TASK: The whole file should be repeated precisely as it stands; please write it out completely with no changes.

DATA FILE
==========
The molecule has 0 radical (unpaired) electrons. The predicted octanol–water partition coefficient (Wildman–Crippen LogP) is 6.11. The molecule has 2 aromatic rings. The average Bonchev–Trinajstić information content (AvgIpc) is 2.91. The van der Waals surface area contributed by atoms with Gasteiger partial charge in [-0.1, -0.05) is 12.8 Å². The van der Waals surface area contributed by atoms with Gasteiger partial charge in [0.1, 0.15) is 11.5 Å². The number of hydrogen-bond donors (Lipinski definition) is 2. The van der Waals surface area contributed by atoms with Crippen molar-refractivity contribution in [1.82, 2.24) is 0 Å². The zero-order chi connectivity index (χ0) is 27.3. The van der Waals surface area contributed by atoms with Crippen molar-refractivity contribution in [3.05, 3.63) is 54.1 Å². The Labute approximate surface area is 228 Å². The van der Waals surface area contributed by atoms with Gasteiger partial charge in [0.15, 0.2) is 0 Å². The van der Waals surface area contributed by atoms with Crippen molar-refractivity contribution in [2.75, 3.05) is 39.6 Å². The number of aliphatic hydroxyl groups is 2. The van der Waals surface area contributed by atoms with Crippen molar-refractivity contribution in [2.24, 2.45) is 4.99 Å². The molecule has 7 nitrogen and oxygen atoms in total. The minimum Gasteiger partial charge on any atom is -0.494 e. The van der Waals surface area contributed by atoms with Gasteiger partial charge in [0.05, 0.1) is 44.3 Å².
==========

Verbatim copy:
The molecule has 0 radical (unpaired) electrons. The predicted octanol–water partition coefficient (Wildman–Crippen LogP) is 6.11. The molecule has 2 aromatic rings. The average Bonchev–Trinajstić information content (AvgIpc) is 2.91. The van der Waals surface area contributed by atoms with Gasteiger partial charge in [-0.1, -0.05) is 12.8 Å². The van der Waals surface area contributed by atoms with Gasteiger partial charge in [0.1, 0.15) is 11.5 Å². The number of hydrogen-bond donors (Lipinski definition) is 2. The van der Waals surface area contributed by atoms with Crippen molar-refractivity contribution in [1.82, 2.24) is 0 Å². The zero-order chi connectivity index (χ0) is 27.3. The van der Waals surface area contributed by atoms with Crippen molar-refractivity contribution in [3.05, 3.63) is 54.1 Å². The Labute approximate surface area is 228 Å². The van der Waals surface area contributed by atoms with Gasteiger partial charge in [0.15, 0.2) is 0 Å². The van der Waals surface area contributed by atoms with Crippen molar-refractivity contribution in [2.75, 3.05) is 39.6 Å². The number of aliphatic hydroxyl groups is 2. The van der Waals surface area contributed by atoms with Crippen molar-refractivity contribution in [2.24, 2.45) is 4.99 Å². The molecule has 7 nitrogen and oxygen atoms in total. The minimum Gasteiger partial charge on any atom is -0.494 e. The van der Waals surface area contributed by atoms with Gasteiger partial charge in [0.05, 0.1) is 44.3 Å².